Bhaer shares easy recipe


You know Becky Bhaer is serious about her cooking when she introduces her custom-built cookbook cabinet.

It’s about 6 feet tall, 3 feet wide, and every nook and cranny of the raspberry pink bureau is stuffed
with hundreds of cookbooks and recipes from around the country.
“I’ve got healthy cookbooks and not-so-healthy cookbooks,” said Bhaer, pulling out “Mrs. Wilkes’ Boarding
House Cookbook” from Savannah, Georgia, and another from Colorado.
Just because she has the books, doesn’t mean they’re a Bible to follow religiously.
“Lots of times I use the cookbook for a guide and then I tweak it,” Bhaer said.
The recipe featured today is from family, not a cookbook. And it’s an oldie but a goodie, she said.
“My sister-in-law gave it to me at least 30 years ago, maybe longer.”
When Bhaer was drumming up appetizer ideas for the General Federation of Women’s Club Little Black Dress
FUNdraiser, she decided to hunt down the ham dip. When the sister-in-law didn’t recall it, Bhaer reached
out to her son, who likes to make it for sandwiches. He also couldn’t recall specifics.
She ended up finding the recipe in her collection — with one problem. It didn’t designate what kind of
mustard to use.
Bhaer experimented with yellow and honey.
“I didn’t think the honey mustard added any flavor,” said Bhaer, who also prefers regular cream cheese,
over light, for this recipe.
There are a couple reasons that Bhaer was bent on doing this recipe for the fundraiser, which raises
money for scholarships for non-traditional women attending college.
“It’s easy and it can be served so many different ways.”
Spread it on pumpernickel bread with cheese for a filling sandwich or spoon it into halved cherry
tomatoes for a colorful appetizer.
“I think for the Little Black Dress FUNdraiser, I’ll make a big batch of it and serve it with crackers.”

GFWC is just one of many groups and boards that Bhaer, who is the retired Wood County clerk of courts,
belongs to.
She said she often misses the main monthly meeting of GFWC — it’s her euchre night — but thoroughly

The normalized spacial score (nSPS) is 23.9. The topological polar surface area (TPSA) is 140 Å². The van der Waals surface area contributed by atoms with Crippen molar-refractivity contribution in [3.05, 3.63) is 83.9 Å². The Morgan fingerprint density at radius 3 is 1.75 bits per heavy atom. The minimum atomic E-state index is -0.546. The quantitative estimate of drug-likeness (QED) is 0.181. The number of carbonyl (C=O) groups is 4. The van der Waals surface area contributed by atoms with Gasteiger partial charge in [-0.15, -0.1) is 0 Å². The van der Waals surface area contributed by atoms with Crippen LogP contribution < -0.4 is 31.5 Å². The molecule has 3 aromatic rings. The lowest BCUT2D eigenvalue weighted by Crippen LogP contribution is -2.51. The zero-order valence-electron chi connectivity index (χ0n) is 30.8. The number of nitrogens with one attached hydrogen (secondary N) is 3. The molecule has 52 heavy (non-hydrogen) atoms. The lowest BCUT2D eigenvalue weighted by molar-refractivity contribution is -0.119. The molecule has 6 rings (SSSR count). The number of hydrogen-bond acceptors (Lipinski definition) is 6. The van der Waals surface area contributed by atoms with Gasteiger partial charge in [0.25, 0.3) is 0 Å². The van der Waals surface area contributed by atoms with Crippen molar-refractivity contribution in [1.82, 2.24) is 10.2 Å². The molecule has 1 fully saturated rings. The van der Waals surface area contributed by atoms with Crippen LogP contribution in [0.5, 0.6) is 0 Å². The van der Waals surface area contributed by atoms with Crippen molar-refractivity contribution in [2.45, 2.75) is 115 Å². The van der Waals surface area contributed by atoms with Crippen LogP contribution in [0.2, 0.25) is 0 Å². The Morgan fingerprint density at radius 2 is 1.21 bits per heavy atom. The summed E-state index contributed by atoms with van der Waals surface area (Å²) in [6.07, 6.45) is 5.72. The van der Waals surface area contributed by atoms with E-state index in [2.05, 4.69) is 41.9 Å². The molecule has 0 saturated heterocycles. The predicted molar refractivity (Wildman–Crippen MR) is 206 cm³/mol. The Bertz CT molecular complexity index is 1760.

enjoys the women’s club’s offshoot groups of literature and garden.
Bhaer also serves as vice president for the Wood County District Public Library Board of Trustees and on
the governing board of the Wood County Committee on Aging. In addition to euchre, she loves the game
“When I have time, I like to cook,” she said. “I like to feed people. I like to take care of people.”
Bhaer and her husband, Ted, have two children, Julie and David, and two granddaughters.
The couple met in between her junior and senior years at Morehead State University. Bhaer recalled
cooking him chicken and biscuits for one of their first dates.
After they married, she taught high school business at North Baltimore High School for four years, then
stayed home with the children for 10 years.
Bhaer took a bookkeeping job with Wood County Clerk of Courts Betty Haas. When Haas announced she was
leaving, four years later, Bhaer decided to campaign for the seat.
She was appointed over four other candidates, and was clerk of courts from October 1987-2008.
Bhaer said she got used to running for re-election every four years.
“I was shy. People will never believe it, but I was very shy. Going up and talking to strangers was
Now, Bhaer said she welcomes the camaraderie of her fellow volunteers, legions of friends, card-players
and family.
“I like people. The worst punishment you could give me is taking away the people.”
When she was appointed clerk of courts, she embraced the job, learning how to work with $15-$20 million
annually and manage a staff of 25.
“It’s a pretty hard job to sum up. It’s like being a CEO of a small company.”
Bhaer also became appreciative of the area, as she traveled from Northwood to North Baltimore, attending
chicken dinners and pancake breakfasts.
“Wood County is a great county. The expectations are high and people appreciate the job you do,” she
said. “We may disagree, but we do it agreeably.”

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